indicate by signs
Then came a day when the chill air
portended a snowstorm.
not admitting of passage into or through
High mounds, pyramids heaped in fantastic shapes, and
impenetrable drifts lay scattered in every direction.
thrilling or invigorating
What joy! What
exhilarating madness! For one wild, glad moment we snapped the chain that binds us to earth, and joining hands with the winds we felt ourselves divine!
heard or perceptible by the ear
The impulse to utter
audible sounds had always been strong within me. I used to make noises, keeping one hand on my throat while the other hand felt the movements of my lips.
requiring attention or action
My friends say that I laughed and cried naturally, and for awhile I made many sounds and word-elements, not because they were a means of communication, but because the need of exercising my vocal organs was
the feeling of being displeased and discontent
I had known for a long time that the people about me used a method of communication different from mine; and even before I knew that a deaf child could be taught to speak, I was conscious of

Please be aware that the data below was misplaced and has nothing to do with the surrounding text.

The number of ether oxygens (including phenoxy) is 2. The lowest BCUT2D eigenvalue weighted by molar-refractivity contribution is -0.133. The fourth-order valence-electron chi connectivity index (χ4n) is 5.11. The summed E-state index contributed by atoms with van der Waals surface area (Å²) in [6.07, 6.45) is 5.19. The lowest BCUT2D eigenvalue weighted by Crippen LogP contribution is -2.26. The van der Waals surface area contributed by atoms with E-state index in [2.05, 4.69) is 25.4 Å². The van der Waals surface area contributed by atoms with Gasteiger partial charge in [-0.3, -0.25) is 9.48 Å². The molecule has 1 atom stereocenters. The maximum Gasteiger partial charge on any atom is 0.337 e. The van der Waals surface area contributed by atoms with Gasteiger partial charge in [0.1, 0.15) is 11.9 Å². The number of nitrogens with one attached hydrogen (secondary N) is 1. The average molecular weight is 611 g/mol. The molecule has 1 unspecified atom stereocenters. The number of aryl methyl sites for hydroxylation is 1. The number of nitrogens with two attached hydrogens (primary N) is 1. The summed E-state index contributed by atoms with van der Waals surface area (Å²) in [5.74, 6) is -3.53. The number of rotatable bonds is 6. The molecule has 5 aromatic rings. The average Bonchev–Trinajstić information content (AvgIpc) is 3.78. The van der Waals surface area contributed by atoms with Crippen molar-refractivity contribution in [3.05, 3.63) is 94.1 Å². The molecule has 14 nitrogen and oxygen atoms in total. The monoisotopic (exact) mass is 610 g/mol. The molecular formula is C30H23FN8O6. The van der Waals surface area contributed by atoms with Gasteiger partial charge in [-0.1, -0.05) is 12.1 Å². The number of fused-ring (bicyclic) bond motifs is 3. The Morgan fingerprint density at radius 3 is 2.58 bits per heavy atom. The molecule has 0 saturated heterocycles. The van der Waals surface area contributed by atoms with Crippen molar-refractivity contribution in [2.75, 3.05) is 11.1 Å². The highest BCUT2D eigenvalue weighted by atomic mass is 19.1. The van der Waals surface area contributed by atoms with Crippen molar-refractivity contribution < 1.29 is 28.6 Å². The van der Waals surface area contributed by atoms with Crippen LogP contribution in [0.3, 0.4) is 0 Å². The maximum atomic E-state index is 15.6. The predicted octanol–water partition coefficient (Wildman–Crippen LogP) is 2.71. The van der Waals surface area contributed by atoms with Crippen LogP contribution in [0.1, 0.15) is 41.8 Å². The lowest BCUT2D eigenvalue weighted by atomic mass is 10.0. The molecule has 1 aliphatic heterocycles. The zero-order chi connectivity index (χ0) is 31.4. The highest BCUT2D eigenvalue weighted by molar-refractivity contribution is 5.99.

dissatisfaction with the means of communication I already possessed.
the state of being physically limited
One who is entirely dependent upon the manual alphabet has always a sense of
restraint, of narrowness.
an inclination to do something
My thoughts would often rise and beat up like birds against the wind, and I persisted in using my lips and voice. Friends tried to discourage this
tendency, fearing lest it would lead to disappointment.
something that is desirable, favorable, or beneficial
It is an unspeakable
boon to me to be able to speak in winged words that need no interpretation.
But for Miss Sullivan's genius, untiring
perseverance and devotion, I could not have progressed as far as I have toward natural speech.
speak, pronounce, or utter in a certain way
In the first place, I laboured night and day before I could be understood even by my most intimate friends; in the second place, I needed Miss Sullivan's assistance constantly in my efforts to
articulate each sound clearly and to combine all sounds in a thousand ways.
come to terms with
All teachers of the deaf know what this means, and only they can at all appreciate the peculiar difficulties with which I had to